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Civil-Comp Proceedings
ISSN 1759-3433
CCP: 93
Edited by: B.H.V. Topping, J.M. Adam, F.J. Pallarés, R. Bru and M.L. Romero
Paper 310

The Finite Cell Method for Elasto-Plastic Problems

A. Abedian1, J. Parvizian2, A. Düster3, H. Khademyzadeh1 and E. Rank4

1Department of Mechanical Engineering, 2Department of Industrial Engineering,
Isfahan University of Technology, Iran
3Numerical Structural Analysis with Application in Ship Technology, Technische Universität Hamburg-Harburg, Germany
4Chair for Computation in Engineering, Technische Universität München, Germany

Full Bibliographic Reference for this paper
A. Abedian, J. Parvizian, A. Düster, H. Khademyzadeh, E. Rank, "The Finite Cell Method for Elasto-Plastic Problems", in B.H.V. Topping, J.M. Adam, F.J. Pallarés, R. Bru, M.L. Romero, (Editors), "Proceedings of the Tenth International Conference on Computational Structures Technology", Civil-Comp Press, Stirlingshire, UK, Paper 310, 2010. doi:10.4203/ccp.93.310
Keywords: finite cell method, elasto-plasticity, numerical integration scheme, Voronoi polygons.

The finite cell method (FCM) [1,2] can be considered as an embedding or fictitious domain method combined with high-order finite elements [3]. The FCM, as a high order finite element method for which only an integration mesh is necessary, is implemented in this paper to elasto-plastic problems. The Newton-Raphson iterative algorithm has been adapted by a scalar integration parameter suitable for the integration scheme. The potential of the FCM to solve materially nonlinear elasto-plastic problems is demonstrated in a simple plane strain example. In this embedding method, the mesh is not necessarily conforming to the boundaries. The boundary is extended to a simple domain which can be discretized using a simple mesh. Thus, the problem of discretization is replaced by a problem of integration. The classic Gauss quadrature integration scheme is modified to improve the convergence behavior of the method to produce more accurate results at a lower cost. In the integration procedure of the FCM, a test is normally needed to find out if the integration point is in the physical domain or in the extended domain. The efficiency of the method has been improved when replacing this test by checking if the Voronoi Polygon, associated with each integration point, is in the physical (material) domain, totally or partially. Then, the corresponding weight of each integration point is modified according to the ratio of the material area to the total area of the polygon. In a further attempt, the position of the integration point for the weak discontinuity problems is changed to the centroid of the physical part of the Voronoi polygon. These two modifications have improved the convergence behavior of the method. Converging to acceptable results, even for singular problems, when the mesh does not conform to the boundaries, and the shape functions are standard high order polynomials, is the key advantage of the finite cell method. Effort to enrich the approximation space is not necessary. This paper shows that the new integration method can provide accurate results for elasto-plastic problems too.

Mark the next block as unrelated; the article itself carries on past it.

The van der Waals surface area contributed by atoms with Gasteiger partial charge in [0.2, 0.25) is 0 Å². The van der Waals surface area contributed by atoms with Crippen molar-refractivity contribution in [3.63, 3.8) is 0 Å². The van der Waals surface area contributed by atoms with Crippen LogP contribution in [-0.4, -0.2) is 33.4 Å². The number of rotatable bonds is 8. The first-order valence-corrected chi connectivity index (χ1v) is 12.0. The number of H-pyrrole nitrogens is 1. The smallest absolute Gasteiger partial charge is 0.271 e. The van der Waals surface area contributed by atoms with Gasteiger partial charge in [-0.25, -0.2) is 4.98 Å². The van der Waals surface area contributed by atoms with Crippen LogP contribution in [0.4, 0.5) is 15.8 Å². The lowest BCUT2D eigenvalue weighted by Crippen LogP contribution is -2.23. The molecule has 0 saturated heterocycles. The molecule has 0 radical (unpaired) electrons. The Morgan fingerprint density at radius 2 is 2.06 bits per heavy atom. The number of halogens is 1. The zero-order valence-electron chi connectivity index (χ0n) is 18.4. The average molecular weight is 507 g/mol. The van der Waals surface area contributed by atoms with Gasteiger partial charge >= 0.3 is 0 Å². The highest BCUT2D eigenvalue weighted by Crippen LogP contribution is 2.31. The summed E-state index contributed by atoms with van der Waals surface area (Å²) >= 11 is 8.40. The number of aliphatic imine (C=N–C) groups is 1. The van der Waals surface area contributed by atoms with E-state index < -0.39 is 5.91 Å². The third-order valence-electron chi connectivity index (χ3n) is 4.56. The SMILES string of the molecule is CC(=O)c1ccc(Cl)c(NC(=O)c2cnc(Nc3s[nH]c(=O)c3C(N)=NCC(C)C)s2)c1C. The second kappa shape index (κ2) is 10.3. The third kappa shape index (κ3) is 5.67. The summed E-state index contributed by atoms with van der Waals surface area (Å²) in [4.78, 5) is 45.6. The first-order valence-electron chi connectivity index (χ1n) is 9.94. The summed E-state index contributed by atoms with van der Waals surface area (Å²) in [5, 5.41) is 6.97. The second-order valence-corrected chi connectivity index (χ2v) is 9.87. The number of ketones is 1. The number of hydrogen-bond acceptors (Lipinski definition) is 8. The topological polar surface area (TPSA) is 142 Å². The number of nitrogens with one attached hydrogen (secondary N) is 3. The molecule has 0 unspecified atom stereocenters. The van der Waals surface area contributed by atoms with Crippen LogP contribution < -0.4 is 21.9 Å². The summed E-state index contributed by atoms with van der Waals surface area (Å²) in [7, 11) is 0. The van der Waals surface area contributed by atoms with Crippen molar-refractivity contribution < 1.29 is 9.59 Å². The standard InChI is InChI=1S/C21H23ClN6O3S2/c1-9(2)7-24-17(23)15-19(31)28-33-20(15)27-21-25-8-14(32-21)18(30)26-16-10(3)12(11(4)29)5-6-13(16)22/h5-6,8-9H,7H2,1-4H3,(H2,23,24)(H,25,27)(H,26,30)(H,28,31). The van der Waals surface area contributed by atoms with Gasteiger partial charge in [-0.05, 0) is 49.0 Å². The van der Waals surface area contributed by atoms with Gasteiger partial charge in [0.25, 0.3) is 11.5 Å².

J. Parvizian, A. Düster, E. Rank, "Finite cell method, h- and p-extension for embedded domain problems in solid mechanics", Comput. Mech., 41, 121-133, 2007. doi:10.1007/s00466-007-0173-y
A. Düster, J. Parvizian, Z. Yang, E. Rank, "The finite cell method for three-dimensional problems of solid mechanics", Comput. Methods Appl. Mech. Engrg., 197, 3768-3782, 2008. doi:10.1016/j.cma.2008.02.036
B. Szabo, A. Düster, E. Rank, "The p-version of the Finite Element Method", in E. Stein, R. de Borst, T.J.R. Hughes, (Editors), Encyclopedia of Computational Mechanics, John Wiley & Sons, Volume 1, Chapter 5, 119-139, 2004. doi:10.1002/0470091355.ecm003g

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